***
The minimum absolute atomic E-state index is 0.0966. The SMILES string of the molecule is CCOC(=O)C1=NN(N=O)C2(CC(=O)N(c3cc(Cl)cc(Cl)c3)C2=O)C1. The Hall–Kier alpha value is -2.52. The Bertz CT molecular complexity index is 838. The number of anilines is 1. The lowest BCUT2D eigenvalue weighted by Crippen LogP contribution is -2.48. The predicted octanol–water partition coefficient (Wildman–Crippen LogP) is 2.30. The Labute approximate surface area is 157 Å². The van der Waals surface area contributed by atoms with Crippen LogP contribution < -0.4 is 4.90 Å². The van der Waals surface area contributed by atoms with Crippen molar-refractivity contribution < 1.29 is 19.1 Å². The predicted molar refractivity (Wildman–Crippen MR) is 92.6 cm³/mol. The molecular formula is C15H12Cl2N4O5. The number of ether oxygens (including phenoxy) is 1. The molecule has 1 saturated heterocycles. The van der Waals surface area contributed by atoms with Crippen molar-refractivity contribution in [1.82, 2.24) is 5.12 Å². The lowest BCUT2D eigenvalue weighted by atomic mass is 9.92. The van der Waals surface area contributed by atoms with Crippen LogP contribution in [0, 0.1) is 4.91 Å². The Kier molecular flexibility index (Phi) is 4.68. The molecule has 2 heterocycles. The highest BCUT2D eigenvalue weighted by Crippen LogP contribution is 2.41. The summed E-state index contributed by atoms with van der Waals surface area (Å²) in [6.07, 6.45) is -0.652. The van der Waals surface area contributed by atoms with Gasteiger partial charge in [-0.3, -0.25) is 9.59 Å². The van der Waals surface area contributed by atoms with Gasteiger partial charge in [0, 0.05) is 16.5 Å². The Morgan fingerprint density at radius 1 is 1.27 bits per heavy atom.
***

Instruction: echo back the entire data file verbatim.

The minimum absolute atomic E-state index is 0.0966. The SMILES string of the molecule is CCOC(=O)C1=NN(N=O)C2(CC(=O)N(c3cc(Cl)cc(Cl)c3)C2=O)C1. The Hall–Kier alpha value is -2.52. The Bertz CT molecular complexity index is 838. The number of anilines is 1. The lowest BCUT2D eigenvalue weighted by Crippen LogP contribution is -2.48. The predicted octanol–water partition coefficient (Wildman–Crippen LogP) is 2.30. The Labute approximate surface area is 157 Å². The van der Waals surface area contributed by atoms with Crippen LogP contribution < -0.4 is 4.90 Å². The van der Waals surface area contributed by atoms with Crippen molar-refractivity contribution < 1.29 is 19.1 Å². The predicted molar refractivity (Wildman–Crippen MR) is 92.6 cm³/mol. The molecular formula is C15H12Cl2N4O5. The number of ether oxygens (including phenoxy) is 1. The molecule has 1 saturated heterocycles. The van der Waals surface area contributed by atoms with Crippen molar-refractivity contribution in [1.82, 2.24) is 5.12 Å². The lowest BCUT2D eigenvalue weighted by atomic mass is 9.92. The van der Waals surface area contributed by atoms with Crippen LogP contribution in [0, 0.1) is 4.91 Å². The Kier molecular flexibility index (Phi) is 4.68. The molecule has 2 heterocycles. The highest BCUT2D eigenvalue weighted by Crippen LogP contribution is 2.41. The summed E-state index contributed by atoms with van der Waals surface area (Å²) in [6.07, 6.45) is -0.652. The van der Waals surface area contributed by atoms with Gasteiger partial charge in [-0.3, -0.25) is 9.59 Å². The van der Waals surface area contributed by atoms with Gasteiger partial charge in [0, 0.05) is 16.5 Å². The Morgan fingerprint density at radius 1 is 1.27 bits per heavy atom.